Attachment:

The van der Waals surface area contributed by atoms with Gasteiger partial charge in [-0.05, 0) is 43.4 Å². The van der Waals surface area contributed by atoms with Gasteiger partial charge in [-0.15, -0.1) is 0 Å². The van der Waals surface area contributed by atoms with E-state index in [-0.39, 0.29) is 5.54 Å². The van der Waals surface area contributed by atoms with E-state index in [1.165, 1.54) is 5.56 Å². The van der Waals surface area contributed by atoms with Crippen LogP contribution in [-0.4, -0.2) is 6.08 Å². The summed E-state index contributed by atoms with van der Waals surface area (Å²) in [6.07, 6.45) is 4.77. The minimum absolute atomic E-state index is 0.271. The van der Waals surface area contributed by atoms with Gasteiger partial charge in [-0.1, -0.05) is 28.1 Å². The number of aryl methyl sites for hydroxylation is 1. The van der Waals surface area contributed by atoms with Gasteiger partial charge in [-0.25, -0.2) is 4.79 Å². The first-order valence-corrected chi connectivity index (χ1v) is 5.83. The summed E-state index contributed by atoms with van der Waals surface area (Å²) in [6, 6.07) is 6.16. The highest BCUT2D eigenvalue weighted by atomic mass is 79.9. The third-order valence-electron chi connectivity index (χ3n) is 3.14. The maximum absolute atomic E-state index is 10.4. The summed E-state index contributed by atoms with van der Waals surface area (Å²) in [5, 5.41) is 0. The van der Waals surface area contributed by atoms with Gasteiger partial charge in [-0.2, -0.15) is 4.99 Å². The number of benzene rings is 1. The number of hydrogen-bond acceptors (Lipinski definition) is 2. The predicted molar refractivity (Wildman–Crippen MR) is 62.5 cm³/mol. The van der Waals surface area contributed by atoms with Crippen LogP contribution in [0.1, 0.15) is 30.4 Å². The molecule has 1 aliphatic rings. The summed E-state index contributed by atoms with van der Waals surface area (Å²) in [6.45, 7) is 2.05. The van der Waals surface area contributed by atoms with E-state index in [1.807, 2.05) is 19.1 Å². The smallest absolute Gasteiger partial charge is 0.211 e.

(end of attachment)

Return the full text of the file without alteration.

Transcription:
The van der Waals surface area contributed by atoms with Gasteiger partial charge in [-0.05, 0) is 43.4 Å². The van der Waals surface area contributed by atoms with Gasteiger partial charge in [-0.15, -0.1) is 0 Å². The van der Waals surface area contributed by atoms with E-state index in [-0.39, 0.29) is 5.54 Å². The van der Waals surface area contributed by atoms with E-state index in [1.165, 1.54) is 5.56 Å². The van der Waals surface area contributed by atoms with Crippen LogP contribution in [-0.4, -0.2) is 6.08 Å². The summed E-state index contributed by atoms with van der Waals surface area (Å²) in [6.07, 6.45) is 4.77. The minimum absolute atomic E-state index is 0.271. The van der Waals surface area contributed by atoms with Gasteiger partial charge in [-0.1, -0.05) is 28.1 Å². The number of aryl methyl sites for hydroxylation is 1. The van der Waals surface area contributed by atoms with Gasteiger partial charge in [-0.25, -0.2) is 4.79 Å². The first-order valence-corrected chi connectivity index (χ1v) is 5.83. The summed E-state index contributed by atoms with van der Waals surface area (Å²) in [6, 6.07) is 6.16. The highest BCUT2D eigenvalue weighted by atomic mass is 79.9. The third-order valence-electron chi connectivity index (χ3n) is 3.14. The maximum absolute atomic E-state index is 10.4. The summed E-state index contributed by atoms with van der Waals surface area (Å²) in [5, 5.41) is 0. The van der Waals surface area contributed by atoms with Gasteiger partial charge in [-0.2, -0.15) is 4.99 Å². The number of benzene rings is 1. The number of hydrogen-bond acceptors (Lipinski definition) is 2. The predicted molar refractivity (Wildman–Crippen MR) is 62.5 cm³/mol. The van der Waals surface area contributed by atoms with Crippen LogP contribution in [0.1, 0.15) is 30.4 Å². The molecule has 1 aliphatic rings. The summed E-state index contributed by atoms with van der Waals surface area (Å²) in [6.45, 7) is 2.05. The van der Waals surface area contributed by atoms with E-state index in [1.807, 2.05) is 19.1 Å². The smallest absolute Gasteiger partial charge is 0.211 e.